I'm pleased to announce that we've released a new report on how California's regions can create more sustainable communities through Senate Bill 375, California's new law that aligns regional land use and transportation planning toward reducing greenhouse gas emissions. The report, Leveraging a New Law: Reducing greenhouse gas emissions under Senate Bill 375, describes the key factors that will determine whether SB 375 ultimately results in more efficiently planned communities that enable Californians to drive less or merely in another well-meaning but toothless planning exercise.
As Ezra Rapport, the Executive Director of ABAG, said in a talk at the Commonwealth Club earlier today, successful regional planning in a home-rule state like California is ultimately an act of political will--it's not something that can be legislated. SB 375 creates several opportunities for metropolitan planning organizations (MPOs) to foster alternatives to driving and encourage development in vibrant, mixed-use neighborhoods that are well-served by transit. It's ultimately up to MPOs--and the local elected officials that make up their boards--to take advantage of these opportunities, but given the long-term, abstract nature of regional planning it can be hard to understand whether or not they're doing this. In order to clarify the issues surrounding SB 375, we interviewed over 50 planners from across Calfiornia and conducted an in-depth financial analysis of current regional plans. Our report offers recommendations to MPOs and the state on how to leverage SB 375 to reduce sprawl that smart growth advocates can use to evaluate the first round of regional growth and transportation plans subject to SB 375 that MPOs will be releasing over the next several years.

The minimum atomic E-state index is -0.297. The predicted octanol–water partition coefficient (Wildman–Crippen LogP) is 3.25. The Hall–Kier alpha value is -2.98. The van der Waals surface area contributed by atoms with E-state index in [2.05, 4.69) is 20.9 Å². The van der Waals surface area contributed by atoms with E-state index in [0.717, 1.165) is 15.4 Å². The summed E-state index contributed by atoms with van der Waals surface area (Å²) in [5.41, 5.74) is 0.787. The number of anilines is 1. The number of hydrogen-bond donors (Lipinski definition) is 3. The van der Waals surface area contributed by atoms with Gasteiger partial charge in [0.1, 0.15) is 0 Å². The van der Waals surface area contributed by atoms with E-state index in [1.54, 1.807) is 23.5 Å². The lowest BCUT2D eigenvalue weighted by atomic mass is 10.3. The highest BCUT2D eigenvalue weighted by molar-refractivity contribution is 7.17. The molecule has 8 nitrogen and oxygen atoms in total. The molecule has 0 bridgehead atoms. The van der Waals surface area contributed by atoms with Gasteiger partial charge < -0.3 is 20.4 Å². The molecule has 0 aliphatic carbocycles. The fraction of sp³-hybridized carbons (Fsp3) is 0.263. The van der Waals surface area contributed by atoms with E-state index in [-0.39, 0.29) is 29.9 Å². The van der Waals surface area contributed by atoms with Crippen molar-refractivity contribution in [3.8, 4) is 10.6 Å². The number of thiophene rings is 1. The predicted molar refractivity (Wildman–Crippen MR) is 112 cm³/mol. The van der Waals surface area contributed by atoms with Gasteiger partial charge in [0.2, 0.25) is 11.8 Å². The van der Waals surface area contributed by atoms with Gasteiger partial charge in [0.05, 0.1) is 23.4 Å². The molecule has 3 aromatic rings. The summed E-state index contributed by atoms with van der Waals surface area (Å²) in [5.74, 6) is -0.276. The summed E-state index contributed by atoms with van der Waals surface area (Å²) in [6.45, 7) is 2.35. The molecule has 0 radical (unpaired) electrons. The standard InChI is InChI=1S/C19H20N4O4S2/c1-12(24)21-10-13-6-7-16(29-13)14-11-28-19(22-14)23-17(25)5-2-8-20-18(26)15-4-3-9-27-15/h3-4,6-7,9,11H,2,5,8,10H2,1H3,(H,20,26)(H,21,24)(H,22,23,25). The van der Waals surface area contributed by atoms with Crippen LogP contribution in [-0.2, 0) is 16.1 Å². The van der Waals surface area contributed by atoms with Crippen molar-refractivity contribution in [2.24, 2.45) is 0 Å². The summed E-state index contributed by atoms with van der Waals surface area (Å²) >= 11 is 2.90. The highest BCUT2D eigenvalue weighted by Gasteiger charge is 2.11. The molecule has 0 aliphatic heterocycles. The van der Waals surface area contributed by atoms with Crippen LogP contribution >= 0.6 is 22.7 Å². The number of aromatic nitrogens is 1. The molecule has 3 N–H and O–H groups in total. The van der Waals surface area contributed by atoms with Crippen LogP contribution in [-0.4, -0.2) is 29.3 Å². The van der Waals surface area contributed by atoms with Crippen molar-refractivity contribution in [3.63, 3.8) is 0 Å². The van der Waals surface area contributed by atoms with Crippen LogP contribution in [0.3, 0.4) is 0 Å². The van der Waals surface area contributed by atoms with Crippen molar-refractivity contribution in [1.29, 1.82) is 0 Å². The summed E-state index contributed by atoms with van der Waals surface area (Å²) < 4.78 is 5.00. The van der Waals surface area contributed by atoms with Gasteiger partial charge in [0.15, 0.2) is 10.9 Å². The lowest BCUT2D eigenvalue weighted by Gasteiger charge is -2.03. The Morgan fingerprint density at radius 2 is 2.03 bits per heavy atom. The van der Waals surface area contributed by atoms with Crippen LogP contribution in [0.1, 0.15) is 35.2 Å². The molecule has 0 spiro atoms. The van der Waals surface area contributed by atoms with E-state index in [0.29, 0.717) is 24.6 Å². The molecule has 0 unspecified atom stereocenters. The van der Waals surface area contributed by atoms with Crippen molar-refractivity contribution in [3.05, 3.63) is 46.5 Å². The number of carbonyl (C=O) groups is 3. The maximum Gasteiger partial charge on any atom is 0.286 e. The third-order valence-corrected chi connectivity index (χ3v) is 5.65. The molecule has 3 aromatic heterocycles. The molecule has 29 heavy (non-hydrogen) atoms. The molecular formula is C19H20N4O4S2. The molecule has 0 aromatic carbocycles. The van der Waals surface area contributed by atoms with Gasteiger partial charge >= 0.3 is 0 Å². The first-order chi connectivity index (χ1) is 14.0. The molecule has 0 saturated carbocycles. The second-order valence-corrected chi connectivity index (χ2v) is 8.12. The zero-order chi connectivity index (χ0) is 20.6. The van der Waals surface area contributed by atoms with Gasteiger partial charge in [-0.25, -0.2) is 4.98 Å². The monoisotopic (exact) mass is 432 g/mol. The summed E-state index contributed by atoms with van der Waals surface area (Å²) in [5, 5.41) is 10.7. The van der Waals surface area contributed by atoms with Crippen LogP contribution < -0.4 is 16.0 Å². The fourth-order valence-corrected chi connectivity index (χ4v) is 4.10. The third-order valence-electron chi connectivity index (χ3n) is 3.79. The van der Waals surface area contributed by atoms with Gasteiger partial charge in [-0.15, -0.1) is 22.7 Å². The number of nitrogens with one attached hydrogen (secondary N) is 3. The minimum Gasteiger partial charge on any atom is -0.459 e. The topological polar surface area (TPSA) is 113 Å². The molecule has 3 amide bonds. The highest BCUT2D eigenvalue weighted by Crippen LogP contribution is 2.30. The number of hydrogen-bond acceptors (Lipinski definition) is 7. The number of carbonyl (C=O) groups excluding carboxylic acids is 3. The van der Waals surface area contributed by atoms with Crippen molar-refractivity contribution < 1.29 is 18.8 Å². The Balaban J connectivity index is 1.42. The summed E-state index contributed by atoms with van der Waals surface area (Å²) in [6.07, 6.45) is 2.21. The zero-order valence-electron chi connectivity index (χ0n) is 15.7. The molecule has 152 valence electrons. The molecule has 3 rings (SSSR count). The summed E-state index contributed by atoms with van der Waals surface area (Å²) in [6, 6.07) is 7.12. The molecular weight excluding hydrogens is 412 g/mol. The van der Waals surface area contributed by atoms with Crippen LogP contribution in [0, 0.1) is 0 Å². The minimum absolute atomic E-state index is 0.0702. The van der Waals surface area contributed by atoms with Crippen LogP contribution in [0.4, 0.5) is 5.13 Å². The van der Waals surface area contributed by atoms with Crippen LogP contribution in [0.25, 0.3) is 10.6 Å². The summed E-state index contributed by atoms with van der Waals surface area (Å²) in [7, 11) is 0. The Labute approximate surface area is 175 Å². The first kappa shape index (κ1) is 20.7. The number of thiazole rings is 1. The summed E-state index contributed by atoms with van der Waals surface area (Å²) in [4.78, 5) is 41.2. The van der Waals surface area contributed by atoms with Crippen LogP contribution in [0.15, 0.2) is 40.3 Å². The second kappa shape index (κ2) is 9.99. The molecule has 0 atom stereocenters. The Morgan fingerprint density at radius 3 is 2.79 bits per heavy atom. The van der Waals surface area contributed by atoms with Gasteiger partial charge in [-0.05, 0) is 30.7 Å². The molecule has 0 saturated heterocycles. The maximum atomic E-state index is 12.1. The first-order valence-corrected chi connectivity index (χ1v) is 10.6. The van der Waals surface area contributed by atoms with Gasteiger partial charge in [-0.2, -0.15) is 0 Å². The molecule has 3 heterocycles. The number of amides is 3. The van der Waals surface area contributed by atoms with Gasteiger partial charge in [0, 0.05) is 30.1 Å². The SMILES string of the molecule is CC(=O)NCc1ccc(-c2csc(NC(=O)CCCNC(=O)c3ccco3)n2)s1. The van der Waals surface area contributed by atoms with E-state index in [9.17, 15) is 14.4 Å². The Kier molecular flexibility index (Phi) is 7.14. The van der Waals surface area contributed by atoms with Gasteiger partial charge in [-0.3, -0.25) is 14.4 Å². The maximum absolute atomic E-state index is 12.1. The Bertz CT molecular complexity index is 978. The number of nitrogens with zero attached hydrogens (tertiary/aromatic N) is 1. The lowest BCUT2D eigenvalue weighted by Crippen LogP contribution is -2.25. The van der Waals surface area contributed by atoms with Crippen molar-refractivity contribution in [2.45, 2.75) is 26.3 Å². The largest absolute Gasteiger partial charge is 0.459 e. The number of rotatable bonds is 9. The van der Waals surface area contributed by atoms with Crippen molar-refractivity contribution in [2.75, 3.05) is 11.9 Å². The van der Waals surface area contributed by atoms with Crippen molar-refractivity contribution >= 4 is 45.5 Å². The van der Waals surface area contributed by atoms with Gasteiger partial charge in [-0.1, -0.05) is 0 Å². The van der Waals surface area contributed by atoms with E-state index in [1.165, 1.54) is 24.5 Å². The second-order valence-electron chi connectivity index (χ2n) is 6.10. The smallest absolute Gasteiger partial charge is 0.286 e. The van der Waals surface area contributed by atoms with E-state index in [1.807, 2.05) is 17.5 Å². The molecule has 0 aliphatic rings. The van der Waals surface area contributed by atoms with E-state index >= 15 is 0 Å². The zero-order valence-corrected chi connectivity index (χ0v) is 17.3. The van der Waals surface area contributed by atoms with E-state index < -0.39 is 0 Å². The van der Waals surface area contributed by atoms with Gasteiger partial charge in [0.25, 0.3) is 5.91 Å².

The biggest carrot that SB 375 offers to local governments in exchange for implementing regional land use plans is the promise that MPOs will allocate more transportation funding toward the areas that these plans target for growth. One of our key findings is that MPOs only control 10 percent of statewide transportation funding, and 15 percent of funding for capital projects. This share is unlikely to be sufficient to fund a large-scale shift in growth patterns, especially since MPOs consider much of their funding committed, either to projects funded by local sales taxes or to "fair-share" distributions among local governments. In order for SB 375 to work, MPOs must create regional plans that outline clear goals for regional growth, and pass supplementary policies that prioritize funding to projects that meet these goals.
In a previous post, I evaluated SANDAG's draft regional plan against the recommendations contained in our report. I'll be keeping an eye on regional plans as they come out--check back for updates.